Yes, the lure of the Pines ultimately calls from deep within your own consciousness. But you have to actually go there to experience yourself in relation to the Pines alone. Here are some helpers on how to catch winter Pines pickerel.


The more you acquire practicality as your own second nature, the more it resembles art. But I don't know that any man has lived without some artlessness; not even Goethe was himself a perfect work of art. So take some winter pointers if you don't already know them and apply:

  1.  Using lively shiners (unless you can pot or buy killies, they are hardier). Medium size work, especially for the smaller pickerel, but large, and even extra-large allow long casts, and are attractive to large pickerel from further away.
  2.  Use no split shots or sinkers. A barrel swivel is enough weight (nearly none, it connects your leader) unless you fish water deeper than about six feet. In such situations, use a small split shot, or strip lead to adjust as you approximate. Lighter mono allows longer casts, and managabilty, but use no less than six pound test--a large pickerel and heavy cover may persuade the use of 15 pound performance braid. But braid will handle poorly if temperatures fall enough below freezing.
  3. The circle hook persuasion is on the rise, and some who use them claim no leader is needed. But 15 pound test fluorocarbon is not so thick, is abrasion resistant, is less visible than mono, certainly less so than steel, and prevents razor-sharp teeth cutting your line. Tie a 16 inch length to the swivel, other end to a simple, plain shank, size 6 hook. A long shank allows easier hook removal, but I prefer to use a regular length shank from long standing habit and proclivity to liking less metal on the line.
   4.  Set that hook pretty soon so you don't gut hook--allow the pickerel's mad dash, wait about six seconds for it to turn the shiner headfirst into its mouth, and set.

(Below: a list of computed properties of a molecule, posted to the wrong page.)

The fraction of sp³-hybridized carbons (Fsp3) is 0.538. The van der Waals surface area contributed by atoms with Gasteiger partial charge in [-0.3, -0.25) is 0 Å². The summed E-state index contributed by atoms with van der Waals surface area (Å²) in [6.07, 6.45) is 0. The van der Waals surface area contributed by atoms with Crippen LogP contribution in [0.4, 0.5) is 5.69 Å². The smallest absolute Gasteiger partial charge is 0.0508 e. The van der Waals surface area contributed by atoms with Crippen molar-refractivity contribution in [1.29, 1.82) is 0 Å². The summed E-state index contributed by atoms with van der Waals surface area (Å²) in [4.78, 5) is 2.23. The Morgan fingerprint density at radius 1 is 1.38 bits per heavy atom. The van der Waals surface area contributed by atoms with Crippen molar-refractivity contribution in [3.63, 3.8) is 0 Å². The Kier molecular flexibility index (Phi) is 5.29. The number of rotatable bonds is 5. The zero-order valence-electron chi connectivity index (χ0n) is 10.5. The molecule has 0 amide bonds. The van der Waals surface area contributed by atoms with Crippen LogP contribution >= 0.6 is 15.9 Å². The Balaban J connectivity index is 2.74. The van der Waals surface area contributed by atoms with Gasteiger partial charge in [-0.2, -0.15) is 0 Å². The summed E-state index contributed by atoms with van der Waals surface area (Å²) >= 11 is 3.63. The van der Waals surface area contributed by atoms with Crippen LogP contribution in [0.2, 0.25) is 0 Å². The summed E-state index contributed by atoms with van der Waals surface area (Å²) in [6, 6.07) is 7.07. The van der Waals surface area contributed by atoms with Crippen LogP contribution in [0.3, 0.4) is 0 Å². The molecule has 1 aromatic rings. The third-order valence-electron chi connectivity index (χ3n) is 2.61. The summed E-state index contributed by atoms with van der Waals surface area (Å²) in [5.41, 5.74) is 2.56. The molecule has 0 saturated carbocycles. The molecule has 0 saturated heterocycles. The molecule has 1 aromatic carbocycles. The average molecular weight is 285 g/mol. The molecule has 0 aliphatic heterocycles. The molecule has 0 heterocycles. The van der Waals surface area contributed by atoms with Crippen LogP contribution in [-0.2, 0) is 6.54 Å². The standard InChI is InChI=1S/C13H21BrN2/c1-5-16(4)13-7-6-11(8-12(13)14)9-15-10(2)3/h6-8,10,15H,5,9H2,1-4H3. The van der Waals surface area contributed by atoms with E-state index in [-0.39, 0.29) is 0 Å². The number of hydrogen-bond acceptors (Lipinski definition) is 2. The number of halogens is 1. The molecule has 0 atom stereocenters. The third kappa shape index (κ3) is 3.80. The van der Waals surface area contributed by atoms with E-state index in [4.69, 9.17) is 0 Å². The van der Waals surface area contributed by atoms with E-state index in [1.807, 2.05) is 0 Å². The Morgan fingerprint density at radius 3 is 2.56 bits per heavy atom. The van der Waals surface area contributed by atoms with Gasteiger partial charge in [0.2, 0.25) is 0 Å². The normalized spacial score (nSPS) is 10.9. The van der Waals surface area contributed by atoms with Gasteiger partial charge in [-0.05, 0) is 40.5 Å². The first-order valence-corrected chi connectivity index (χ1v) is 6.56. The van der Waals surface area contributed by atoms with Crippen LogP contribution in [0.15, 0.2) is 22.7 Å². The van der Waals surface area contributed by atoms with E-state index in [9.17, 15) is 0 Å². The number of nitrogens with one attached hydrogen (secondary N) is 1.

5.  Always live line available cover--let the shiner swim and settle to bottom, then lift rod tip, retrieve, let settle. Often you must swim a shiner or killie over and into branches or stumps. (A hit, even in winter, may be a visible thrill.)
   6.  Any evidence of residual aquatic vegetation with enough depth (about two or three feet or more of water that may be too tannic to see bottom) is fishy evidence.
   7.  If you can fish a sunny, mild day, this is to your advantage, particularly in the late afternoon. If the afternoon has been especially mild and sunny, stick around into evening if you can. The magic hour around sunset may be most promising for a large pickerel.
   8.  Cast plenty of  range. Don't bobber fish unless you've brought along extra rod(s). Live lining is live finding, and laying a couple rods aside with bobbers out may only inhibit your freedom to fish an entire body of water, possibly not. It may be possible to fish multiple lakes, bogs and ponds, and even stream or river sloughs in a given day. You may not find cover or vegetation everywhere, so concentrate on fishing the "deeper" water, which is typically fairly shallow, when not much else is present. Springs may not be evident to you, but they are out there. During winter pickerel are drawn to the milder temperature of their influence. Keep them in mind even if you don't see them. If you get a strike, catch the fish (or miss it), and fish the same area in case it's a "hotspot." (Even though winter water is cold.)